Archive for February, 2010

February 22, 2010

My Fake Sun


Sweet Go Lite

So, winter has been dragging along here, and as I’ve been without Passport, leaving for sunnier places hasn’t been an option.

To indulge a sun-deprived tangent…
I think a lot of people think that a UK winter is sunless because it is constantly raining here, but this is untrue! The culprit is latitude.

For example, today, 22 February:
London 51°30′N
Day length: 10h27m 3s Sunrise/ Set: 7:01, 17:28

New York 40°47′N
Day length: 10h58m41s Sunrise/Set: 6:40, 17:39

Now, I know what all you New Yorkers are thinking… it’s just as dark in NYC!

Today, yes, but what about two months ago?
Let’s look at 21 December, the shortest day of the year:
London: 7h 49m 41s with sunset at 15:53
New York: 9h 15m 04s with sunset at 16:31

Now do you feel a shred of pity?
Lights out before four is rough, especially when it’s colder than rainier than usual.

Enter My Fake Sun, aka Philips goLITE, which I purchased 2 weeks ago, in a desperate moment. I decided it was far less expensive than the holidays I wasn’t taking, and the reviews it received on Amazon were extremely good.

My blue lit breakfast

Does it work?

I think it does. I wouldn’t say I feel happier, but getting out of bed in the morning is much less challenging. I noticed a difference within 5 days of use. Whether it works or not, I definitely like sitting near it.

The GoLite/FakeSun also works as an alarm clock, so rather than waking up to the cruel song my Blackberry plays (Calypso, if you wanted to know), I can wake up to the eerie blue glow of My Fake Sun and an audible alert.

I often eat my breakfast with it on, and I’ve found that the twigs I eat for breakfast look even less appealing in blue light. I suppose I can only expect so much.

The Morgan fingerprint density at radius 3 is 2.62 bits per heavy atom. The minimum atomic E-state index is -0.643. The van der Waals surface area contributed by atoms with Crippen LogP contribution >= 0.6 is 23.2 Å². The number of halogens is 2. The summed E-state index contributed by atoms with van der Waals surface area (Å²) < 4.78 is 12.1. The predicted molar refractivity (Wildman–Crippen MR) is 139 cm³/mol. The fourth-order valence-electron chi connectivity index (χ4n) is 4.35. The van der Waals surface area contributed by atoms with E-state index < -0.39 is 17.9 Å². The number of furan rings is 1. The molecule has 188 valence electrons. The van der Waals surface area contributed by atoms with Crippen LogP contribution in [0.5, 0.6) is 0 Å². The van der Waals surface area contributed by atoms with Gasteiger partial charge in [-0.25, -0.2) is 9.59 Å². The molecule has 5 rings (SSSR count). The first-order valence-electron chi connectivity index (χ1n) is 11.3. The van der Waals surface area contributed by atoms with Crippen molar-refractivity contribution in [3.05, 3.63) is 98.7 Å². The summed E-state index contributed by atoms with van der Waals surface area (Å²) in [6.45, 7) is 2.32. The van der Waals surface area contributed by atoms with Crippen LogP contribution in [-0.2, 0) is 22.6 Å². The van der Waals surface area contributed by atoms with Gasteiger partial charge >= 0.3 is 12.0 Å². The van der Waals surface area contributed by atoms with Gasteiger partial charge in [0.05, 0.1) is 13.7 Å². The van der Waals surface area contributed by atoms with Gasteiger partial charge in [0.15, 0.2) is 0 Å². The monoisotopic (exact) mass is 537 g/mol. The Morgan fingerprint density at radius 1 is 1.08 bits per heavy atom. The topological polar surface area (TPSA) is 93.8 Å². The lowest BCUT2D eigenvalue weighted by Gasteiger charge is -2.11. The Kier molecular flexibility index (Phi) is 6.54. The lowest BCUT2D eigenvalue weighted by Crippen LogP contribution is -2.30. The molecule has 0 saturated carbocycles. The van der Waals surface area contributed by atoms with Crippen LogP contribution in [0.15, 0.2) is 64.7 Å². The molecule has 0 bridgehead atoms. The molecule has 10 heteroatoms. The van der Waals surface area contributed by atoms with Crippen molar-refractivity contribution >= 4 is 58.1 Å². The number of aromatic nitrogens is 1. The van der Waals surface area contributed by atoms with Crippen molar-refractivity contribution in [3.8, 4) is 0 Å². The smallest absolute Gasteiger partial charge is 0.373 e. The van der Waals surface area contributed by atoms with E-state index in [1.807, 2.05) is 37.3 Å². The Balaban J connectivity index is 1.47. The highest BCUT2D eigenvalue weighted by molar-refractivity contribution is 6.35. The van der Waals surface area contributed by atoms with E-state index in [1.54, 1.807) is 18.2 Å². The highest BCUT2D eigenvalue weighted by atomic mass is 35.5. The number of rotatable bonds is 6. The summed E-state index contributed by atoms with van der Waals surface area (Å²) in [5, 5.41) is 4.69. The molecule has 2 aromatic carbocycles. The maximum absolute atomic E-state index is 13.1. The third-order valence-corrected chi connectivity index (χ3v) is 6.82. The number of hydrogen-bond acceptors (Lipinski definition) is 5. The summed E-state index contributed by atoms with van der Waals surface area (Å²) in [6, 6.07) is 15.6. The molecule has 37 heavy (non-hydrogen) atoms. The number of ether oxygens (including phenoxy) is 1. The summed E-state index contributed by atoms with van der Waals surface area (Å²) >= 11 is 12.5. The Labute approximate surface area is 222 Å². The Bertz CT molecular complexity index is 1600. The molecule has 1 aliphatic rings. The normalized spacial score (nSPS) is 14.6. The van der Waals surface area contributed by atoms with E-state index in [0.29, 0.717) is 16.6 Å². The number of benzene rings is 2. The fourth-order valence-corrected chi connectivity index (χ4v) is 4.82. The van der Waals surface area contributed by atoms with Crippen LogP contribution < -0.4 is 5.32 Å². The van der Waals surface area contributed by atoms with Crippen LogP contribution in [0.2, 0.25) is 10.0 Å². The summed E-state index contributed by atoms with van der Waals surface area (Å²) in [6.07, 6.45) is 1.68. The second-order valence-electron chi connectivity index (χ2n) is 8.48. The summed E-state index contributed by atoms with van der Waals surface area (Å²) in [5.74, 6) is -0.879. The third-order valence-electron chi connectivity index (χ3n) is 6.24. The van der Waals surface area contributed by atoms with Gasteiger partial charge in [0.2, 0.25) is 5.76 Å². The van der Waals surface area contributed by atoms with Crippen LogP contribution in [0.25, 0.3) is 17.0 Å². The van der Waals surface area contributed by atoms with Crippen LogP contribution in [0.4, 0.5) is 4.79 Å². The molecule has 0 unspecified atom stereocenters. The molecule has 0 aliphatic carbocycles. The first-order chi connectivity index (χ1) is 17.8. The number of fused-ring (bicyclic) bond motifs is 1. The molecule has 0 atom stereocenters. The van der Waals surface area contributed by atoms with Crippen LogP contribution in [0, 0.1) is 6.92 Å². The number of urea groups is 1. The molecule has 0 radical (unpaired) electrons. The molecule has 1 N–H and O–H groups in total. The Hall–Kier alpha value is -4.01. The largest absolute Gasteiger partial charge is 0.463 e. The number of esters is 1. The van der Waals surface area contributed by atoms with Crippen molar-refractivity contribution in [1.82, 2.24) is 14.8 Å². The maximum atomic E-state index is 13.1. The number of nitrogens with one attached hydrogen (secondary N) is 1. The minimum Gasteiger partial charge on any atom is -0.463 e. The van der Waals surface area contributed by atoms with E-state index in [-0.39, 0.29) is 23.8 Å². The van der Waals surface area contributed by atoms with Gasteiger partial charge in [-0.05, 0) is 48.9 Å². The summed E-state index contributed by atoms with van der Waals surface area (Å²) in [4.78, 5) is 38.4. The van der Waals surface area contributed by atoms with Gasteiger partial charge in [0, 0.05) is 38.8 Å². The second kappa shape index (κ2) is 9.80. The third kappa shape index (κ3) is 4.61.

**Day Length, Sunrise, & Sunset sourced from www.timeanddate.com

February 18, 2010

Premier League…


!I don’t know what’s worse:

  • That we saw “Live Premier League…” in the Sky TV Guide, thought football (soccer) was on, selected the program, and learned that the program was, much to our horror, “Premier League Darts” (Burn!)
  • That a repeat of Premier League Darts is shown in HD on Sky Sports while there’s plenty of Vancouver Olympics to be shown. Surely, somewhere in Vancouver, there’s Luge in progress?

FYI: Drinking during competition was banned by the British Darts Organization in the late 80s.

February 17, 2010

The BBC Weather Ball


The glorious forecast

I’m generally very quick to correct friends who envisage London as a place of frequent and torrential rain, perpetually gray skies, and a national umbrella- toting hobby. When a visiting friend asked if rain boots would be a wise thing to pack, I actually laughed.

London is all about drizzle. It’s not constant, and it’s generally just enough to turn my hair (in the absence of chemical processing) into a frizz so massive that it would be the envy of any 80’s hair band.

That said, I believe that Wednesday’s sunny forecast is really just a trick to enliven the national spirit. Planting a seed of hope of just a few sunny intervals could restore my faith that spring may someday come.

This sort of bold fibbing would be unaceptable in the US, where the weather forecast is considered a reliable indicator of the climate during the day ahead.

Such is not so in the UK, where it seems to be generally accepted that the weather forecast, much like a newspaper horoscope or the wisdom of the Psychic Friends Network is for entertainment purposes only. People dress for all possible weather outcomes. Umbrellas are carried daily, as are sunglasses, just in case.

The Ball Knows All

In fact, I’ve found that the single most indicative feature in a BBC weather report isn’t the weather map, the sunny and rainy icons, or even what the newscaster is wearing during an outdoor broadcast.

It’s the BBC weather ball!

That sphere behind the broadcaster may look like a giant bowling ball, or perhaps Earth as viewed from space, but it is neither. That ball contains the most accurate weather forecast available on BBC.

One can see that while London is clearly promised sun in the BBC five day forecast, the weather ball offers only rain and clouds.

I’ll be dressing per weather ball tomorrow, a photo supporting my hypothesis will follow.

Sun?

Warning: this might end up turning into an entire thread as I embrace the local hobby of weather obsession.
—–
Wednesday outcome: (photo on right)
Sunny through the afternoon– The Weather Ball disappoints!

I believe I may have documented the “current state” weather ball, displayed at the start of the weather report, rather than the “future state” ball, displayed at the end of the forecast.

Further analysis to follow… something about stubborness….